Comparison of Renal Function and Other Health Outcomes in Vegetarians versus Omnivores in Taiwan

Authors

  • Chih-Kuang Lin Institute of Medicine, Chung Shan Medical University, Division of Nephrology, Department of Internal Medicine, Chung Shan Medical University Hospital, and School of Medicine, Chung Shan Medical University, Taichung
  • Deng-Juin Lin Institute of Medicine, Chung Shan Medical University and Bureau of Health, Taichung City
  • Chi-Hwa Yen School of Medicine, Chung Shan Medical University, Center for Education and Research on Geriatrics and Gerontology, Chung Shan Medical University and Department of Family and Community Medicine, Chung Shan Medical University Hospital, Taichung
  • Shiuan-Chih Chen School of Medicine, Chung Shan Medical University, Center for Education and Research on Geriatrics and Gerontology, Chung Shan Medical University and Department of Family and Community Medicine, Chung Shan Medical University Hospital, Taichung
  • Chun-Chieh Chen School of Medicine, Chung Shan Medical University, Center for Education and Research on Geriatrics and Gerontology, Chung Shan Medical University and Department of Family and Community Medicine, Chung Shan Medical University Hospital, Taichung
  • Tsun-Yen Wang Bureau of Health, Taichung City
  • Ming-Chih Chou Institute of Medicine, Chung Shan Medical University, Center for Education and Research on Geriatrics and Gerontology, Chung Shan Medical University and Department of Family and Community Medicine, Chung Shan Medical University Hospital, Taichung
  • Horng-Rong Chang 1Institute of Medicine, Chung Shan Medical University, 2Division of Nephrology, Department of Internal Medicine, Chung Shan Medical University Hospital, Taichung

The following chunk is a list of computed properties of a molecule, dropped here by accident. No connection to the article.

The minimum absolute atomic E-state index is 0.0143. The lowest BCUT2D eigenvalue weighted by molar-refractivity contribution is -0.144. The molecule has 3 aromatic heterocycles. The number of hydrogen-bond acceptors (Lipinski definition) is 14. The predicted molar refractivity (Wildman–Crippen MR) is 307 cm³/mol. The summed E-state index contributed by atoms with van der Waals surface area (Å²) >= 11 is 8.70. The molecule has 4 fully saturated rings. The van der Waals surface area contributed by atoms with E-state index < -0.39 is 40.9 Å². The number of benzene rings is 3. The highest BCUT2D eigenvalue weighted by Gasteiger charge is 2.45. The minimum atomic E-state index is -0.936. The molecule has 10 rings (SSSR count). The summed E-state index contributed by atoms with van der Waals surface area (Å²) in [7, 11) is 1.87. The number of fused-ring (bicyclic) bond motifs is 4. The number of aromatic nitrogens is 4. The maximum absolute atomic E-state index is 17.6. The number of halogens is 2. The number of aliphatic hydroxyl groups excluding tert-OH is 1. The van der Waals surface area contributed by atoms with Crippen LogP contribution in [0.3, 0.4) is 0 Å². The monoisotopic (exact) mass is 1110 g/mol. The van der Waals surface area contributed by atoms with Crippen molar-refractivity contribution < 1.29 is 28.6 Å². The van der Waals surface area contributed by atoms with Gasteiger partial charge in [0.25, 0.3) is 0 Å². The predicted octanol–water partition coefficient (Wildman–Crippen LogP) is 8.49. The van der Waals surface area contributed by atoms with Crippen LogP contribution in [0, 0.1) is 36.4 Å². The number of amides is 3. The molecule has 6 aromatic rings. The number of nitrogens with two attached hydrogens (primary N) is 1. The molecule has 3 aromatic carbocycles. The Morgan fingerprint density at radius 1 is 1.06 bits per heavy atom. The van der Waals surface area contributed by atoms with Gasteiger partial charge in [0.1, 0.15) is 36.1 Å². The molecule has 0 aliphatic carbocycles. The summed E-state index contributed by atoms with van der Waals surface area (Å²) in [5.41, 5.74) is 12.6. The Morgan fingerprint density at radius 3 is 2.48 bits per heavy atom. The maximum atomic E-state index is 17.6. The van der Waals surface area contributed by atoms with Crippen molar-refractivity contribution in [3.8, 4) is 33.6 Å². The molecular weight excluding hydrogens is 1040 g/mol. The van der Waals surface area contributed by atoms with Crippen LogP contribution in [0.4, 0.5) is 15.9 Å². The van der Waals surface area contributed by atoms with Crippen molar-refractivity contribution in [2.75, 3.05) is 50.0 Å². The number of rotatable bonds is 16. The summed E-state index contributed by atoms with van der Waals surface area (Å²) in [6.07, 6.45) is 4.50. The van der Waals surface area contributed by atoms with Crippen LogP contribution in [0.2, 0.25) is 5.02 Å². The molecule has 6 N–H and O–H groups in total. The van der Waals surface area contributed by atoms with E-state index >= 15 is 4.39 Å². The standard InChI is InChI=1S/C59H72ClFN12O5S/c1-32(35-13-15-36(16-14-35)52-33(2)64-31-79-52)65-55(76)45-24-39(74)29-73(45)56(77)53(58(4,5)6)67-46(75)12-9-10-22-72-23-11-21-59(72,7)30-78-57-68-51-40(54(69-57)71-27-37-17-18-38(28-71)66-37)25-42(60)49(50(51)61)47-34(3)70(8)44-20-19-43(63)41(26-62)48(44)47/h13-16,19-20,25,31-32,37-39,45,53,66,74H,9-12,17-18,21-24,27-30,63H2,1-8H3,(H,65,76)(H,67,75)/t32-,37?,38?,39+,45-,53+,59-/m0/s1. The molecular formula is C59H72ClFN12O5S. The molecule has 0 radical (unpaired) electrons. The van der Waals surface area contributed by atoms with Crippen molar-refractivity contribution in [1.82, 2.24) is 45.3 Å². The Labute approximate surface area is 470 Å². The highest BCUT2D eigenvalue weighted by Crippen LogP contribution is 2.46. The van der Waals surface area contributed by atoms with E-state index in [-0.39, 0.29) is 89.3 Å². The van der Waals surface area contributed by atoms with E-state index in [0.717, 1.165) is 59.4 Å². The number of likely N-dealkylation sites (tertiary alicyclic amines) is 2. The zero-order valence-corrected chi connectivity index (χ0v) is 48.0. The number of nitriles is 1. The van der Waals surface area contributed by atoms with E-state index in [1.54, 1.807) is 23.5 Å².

• Meng-Chih Lee Institute of Medicine, Chung Shan Medical University, Center for Education and Research on Geriatrics and Gerontology, Chung Shan Medical University and Department of Family and Community Medicine, Chung Shan Medical University Hospital, Taichung

DOI:

https://doi.org/10.3329/jhpn.v28i5.6155

Keywords:

Cross-sectional studies, Diet, Vegetarian, Renal function, Taiwan

Abstract

Renal disease is one of the top 10 leading causes of death, and the incidence of end-stage renal disease in Taiwan is the highest in the world. Many dietitians consider the diet of plant origin consumed by vegans to be 'lighter' and 'more healthful' than the diet of both plant and animal origin consumed by omnivores. Dietary protein has significant effects on renal functions. The study explored the effects of both the diets on renal functions. The study subjects included 102 Buddhist nun vegetarians and an equal number of matched control group (omnivores). A cross-sectional study was performed to investigate the effects of the diet of plant origin and the diet of both plant and animal origin on renal functions. There was no difference in the renal functions between the two groups. However, systolic blood pressure, blood urea nitrogen, serum sodium, glucose, cholesterol levels, and urinary specific gravity were lower in the vegetarian group. Although these results were compatible with general concepts regarding diet of plant origin, after adjusting for age, the duration of intake of this diet had no effect on the renal functions. Based on the findings, it is concluded that the renal functions, in terms of the estimated glomerular filtration rate, were not different between the vegetarians and the omnivores.

Key words: Cross-sectional studies; Diet; Diet, Vegetarian; Renal function; Taiwan

DOI: 10.3329/jhpn.v28i5.6155

J HEALTH POPUL NUTR 2010 Oct;28(5):470-475

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How to Cite

Lin, C.-K., Lin, D.-J., Yen, C.-H., Chen, S.-C., Chen, C.-C., Wang, T.-Y., Chou, M.-C., Chang, H.-R., & Lee, M.-C. (2010). Comparison of Renal Function and Other Health Outcomes in Vegetarians versus Omnivores in Taiwan. Journal of Health, Population and Nutrition, 28(5), 470–475. https://doi.org/10.3329/jhpn.v28i5.6155

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Original Papers